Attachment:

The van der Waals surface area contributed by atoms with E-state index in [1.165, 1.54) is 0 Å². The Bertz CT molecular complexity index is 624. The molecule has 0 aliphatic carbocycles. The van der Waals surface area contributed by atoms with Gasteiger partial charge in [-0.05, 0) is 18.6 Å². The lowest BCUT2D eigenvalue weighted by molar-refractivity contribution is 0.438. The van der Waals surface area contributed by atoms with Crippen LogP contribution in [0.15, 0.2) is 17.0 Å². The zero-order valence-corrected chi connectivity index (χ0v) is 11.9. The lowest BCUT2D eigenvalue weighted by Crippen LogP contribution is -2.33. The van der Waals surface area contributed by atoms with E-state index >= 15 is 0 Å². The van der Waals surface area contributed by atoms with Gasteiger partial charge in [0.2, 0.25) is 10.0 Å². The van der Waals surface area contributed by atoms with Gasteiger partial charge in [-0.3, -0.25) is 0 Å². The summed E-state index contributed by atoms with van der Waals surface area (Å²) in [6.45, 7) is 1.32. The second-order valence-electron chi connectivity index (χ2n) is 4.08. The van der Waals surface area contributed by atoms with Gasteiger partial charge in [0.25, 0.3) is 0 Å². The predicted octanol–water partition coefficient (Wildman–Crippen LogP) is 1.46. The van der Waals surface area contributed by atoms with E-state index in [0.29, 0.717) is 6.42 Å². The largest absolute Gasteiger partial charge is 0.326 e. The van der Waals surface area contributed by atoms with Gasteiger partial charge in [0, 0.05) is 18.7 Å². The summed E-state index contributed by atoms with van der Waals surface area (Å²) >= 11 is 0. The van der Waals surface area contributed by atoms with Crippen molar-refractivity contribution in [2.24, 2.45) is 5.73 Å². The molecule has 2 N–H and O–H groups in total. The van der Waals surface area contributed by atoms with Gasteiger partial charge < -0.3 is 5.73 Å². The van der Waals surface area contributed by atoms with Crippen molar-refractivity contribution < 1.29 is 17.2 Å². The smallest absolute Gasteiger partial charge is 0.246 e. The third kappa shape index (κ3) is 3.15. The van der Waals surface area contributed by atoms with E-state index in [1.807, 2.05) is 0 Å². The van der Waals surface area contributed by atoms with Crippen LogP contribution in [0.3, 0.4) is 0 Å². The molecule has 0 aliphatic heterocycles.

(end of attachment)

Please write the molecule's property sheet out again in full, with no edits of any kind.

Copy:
The van der Waals surface area contributed by atoms with E-state index in [1.165, 1.54) is 0 Å². The Bertz CT molecular complexity index is 624. The molecule has 0 aliphatic carbocycles. The van der Waals surface area contributed by atoms with Gasteiger partial charge in [-0.05, 0) is 18.6 Å². The lowest BCUT2D eigenvalue weighted by molar-refractivity contribution is 0.438. The van der Waals surface area contributed by atoms with Crippen LogP contribution in [0.15, 0.2) is 17.0 Å². The zero-order valence-corrected chi connectivity index (χ0v) is 11.9. The lowest BCUT2D eigenvalue weighted by Crippen LogP contribution is -2.33. The van der Waals surface area contributed by atoms with E-state index >= 15 is 0 Å². The van der Waals surface area contributed by atoms with Gasteiger partial charge in [0.2, 0.25) is 10.0 Å². The van der Waals surface area contributed by atoms with Gasteiger partial charge in [-0.3, -0.25) is 0 Å². The summed E-state index contributed by atoms with van der Waals surface area (Å²) in [6.45, 7) is 1.32. The second-order valence-electron chi connectivity index (χ2n) is 4.08. The van der Waals surface area contributed by atoms with Gasteiger partial charge in [0.25, 0.3) is 0 Å². The predicted octanol–water partition coefficient (Wildman–Crippen LogP) is 1.46. The van der Waals surface area contributed by atoms with E-state index in [0.29, 0.717) is 6.42 Å². The largest absolute Gasteiger partial charge is 0.326 e. The van der Waals surface area contributed by atoms with Gasteiger partial charge in [0, 0.05) is 18.7 Å². The summed E-state index contributed by atoms with van der Waals surface area (Å²) >= 11 is 0. The van der Waals surface area contributed by atoms with Crippen molar-refractivity contribution in [2.24, 2.45) is 5.73 Å². The molecule has 2 N–H and O–H groups in total. The van der Waals surface area contributed by atoms with Gasteiger partial charge < -0.3 is 5.73 Å². The van der Waals surface area contributed by atoms with Crippen molar-refractivity contribution < 1.29 is 17.2 Å². The smallest absolute Gasteiger partial charge is 0.246 e. The third kappa shape index (κ3) is 3.15. The van der Waals surface area contributed by atoms with E-state index in [1.807, 2.05) is 0 Å². The van der Waals surface area contributed by atoms with Crippen LogP contribution in [0.3, 0.4) is 0 Å². The molecule has 0 aliphatic heterocycles.